Dr. John F. Lawrence, an Honorary Fellow of Australia’s Commonwealth Scientific and Industrial Research Organisation (CSIRO) and the Queensland Museum, was elected as a Fellow of the ESA in 2005. He is internationally recognized for his work on the higher evolution, identification, and classification of Coleoptera. Widely recognized for his work on “problem taxa,” he is responsible for the phylogenetic resolution of several clades of cryptic species. He is also well known for his work into the ecology of fungus-feeding arthropods and the use of beetles as a measure of biodiversity and as bioindicators for human activities on natural habitats.
Lawrence was born in Oakland, CA on 27 December 1934. He spent his early years in California and later studied at the University of California, Berkeley earning his B.A. in zoology in 1957 and his Ph.D. in entomology in 1965. He is married and became a naturalized Australian citizen in 1981.
Lawrence curated and coordinated the entomological collections at the Museum of Comparative Zoology at Harvard University from 1964–1977. Following his work at Harvard, he moved to Australia to work as a principal research scientist in the CSIRO Division of Entomology. From 1977–1999, he worked for CSIRO in various roles, including as a chief research scientist in the Division of Entomology and as section head of taxonomy and general biology. From 1977–1999, he also served as the curator of Coleoptera for the Australian National Insect Collection.
With a diverse range of research interests, Lawrence has authored over 100 publications in his career. He has contributed on topics of current interest such as using beetles as bioindicators for disturbed habitats and biodiversity, and much older topics such as the description of a new beetle species, Omma rutherfordi, from the fossil record. In addition, Lawrence has been a significant contributor to the Beetle Tree of Life, leading the Taxonomic Working Group on Elateroidea/Byrrhoidea/Dryopoidea/Dascilloidea. As a charter member of The Society for the Study of Coleoptera, later shortened to The Coleopterists Society, John was elected as the fifth president in 1973, and has continued his service to the professional community through a variety of projects. Before retiring in 1999, he summarized his life’s work with a CD-ROM guide to beetle adults and larvae.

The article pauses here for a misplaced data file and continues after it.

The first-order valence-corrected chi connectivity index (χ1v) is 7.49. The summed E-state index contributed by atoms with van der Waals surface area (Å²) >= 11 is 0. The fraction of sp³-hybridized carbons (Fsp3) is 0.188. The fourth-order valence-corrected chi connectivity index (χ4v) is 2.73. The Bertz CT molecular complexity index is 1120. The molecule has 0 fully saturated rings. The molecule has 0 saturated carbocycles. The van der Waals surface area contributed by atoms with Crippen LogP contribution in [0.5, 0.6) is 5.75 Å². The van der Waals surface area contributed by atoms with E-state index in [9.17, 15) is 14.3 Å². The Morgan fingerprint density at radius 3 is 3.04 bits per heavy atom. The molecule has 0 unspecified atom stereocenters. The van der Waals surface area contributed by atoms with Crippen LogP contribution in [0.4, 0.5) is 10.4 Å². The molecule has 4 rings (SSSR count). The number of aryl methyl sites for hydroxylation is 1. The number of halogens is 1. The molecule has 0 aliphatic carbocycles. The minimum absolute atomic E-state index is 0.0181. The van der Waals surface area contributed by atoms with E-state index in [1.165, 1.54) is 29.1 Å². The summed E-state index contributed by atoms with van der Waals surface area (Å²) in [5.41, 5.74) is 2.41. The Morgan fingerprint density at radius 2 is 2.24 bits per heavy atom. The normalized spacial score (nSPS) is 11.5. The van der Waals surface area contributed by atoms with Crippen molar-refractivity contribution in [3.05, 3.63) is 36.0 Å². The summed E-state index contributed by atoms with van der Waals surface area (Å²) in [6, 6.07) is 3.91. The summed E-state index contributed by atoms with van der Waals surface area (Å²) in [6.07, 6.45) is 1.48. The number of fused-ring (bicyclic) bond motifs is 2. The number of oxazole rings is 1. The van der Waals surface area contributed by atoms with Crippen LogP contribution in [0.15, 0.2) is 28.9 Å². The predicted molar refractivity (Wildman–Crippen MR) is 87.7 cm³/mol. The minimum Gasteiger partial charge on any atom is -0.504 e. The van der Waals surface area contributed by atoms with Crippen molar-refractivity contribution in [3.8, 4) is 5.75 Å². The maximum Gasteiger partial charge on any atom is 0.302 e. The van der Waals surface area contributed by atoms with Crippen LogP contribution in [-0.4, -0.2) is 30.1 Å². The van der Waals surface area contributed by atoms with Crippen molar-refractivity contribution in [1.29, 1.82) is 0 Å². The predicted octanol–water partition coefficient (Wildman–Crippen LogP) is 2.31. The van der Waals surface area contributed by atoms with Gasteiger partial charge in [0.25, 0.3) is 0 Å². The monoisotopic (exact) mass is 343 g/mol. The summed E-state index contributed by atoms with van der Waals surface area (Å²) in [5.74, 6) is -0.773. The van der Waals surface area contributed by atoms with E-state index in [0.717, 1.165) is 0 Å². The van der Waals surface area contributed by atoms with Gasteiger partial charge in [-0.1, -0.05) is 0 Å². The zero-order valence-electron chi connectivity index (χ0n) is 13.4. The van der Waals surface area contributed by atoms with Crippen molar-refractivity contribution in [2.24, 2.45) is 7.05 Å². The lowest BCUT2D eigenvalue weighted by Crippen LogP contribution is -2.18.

The John Lawrence Celebration Symposium was held by CSIRO in Canberra, Australia on 2 December 1999 to mark his retirement and to commemorate his career. A collection of manuscripts submitted by the symposium’s contributors was published by CSIRO in the journal Invertebrate Taxonomy in 2000. John and his wife, Rachel, have retired to the hinterlands of the Sunshine Coast in Queensland, Australia.
(updated August, 2011)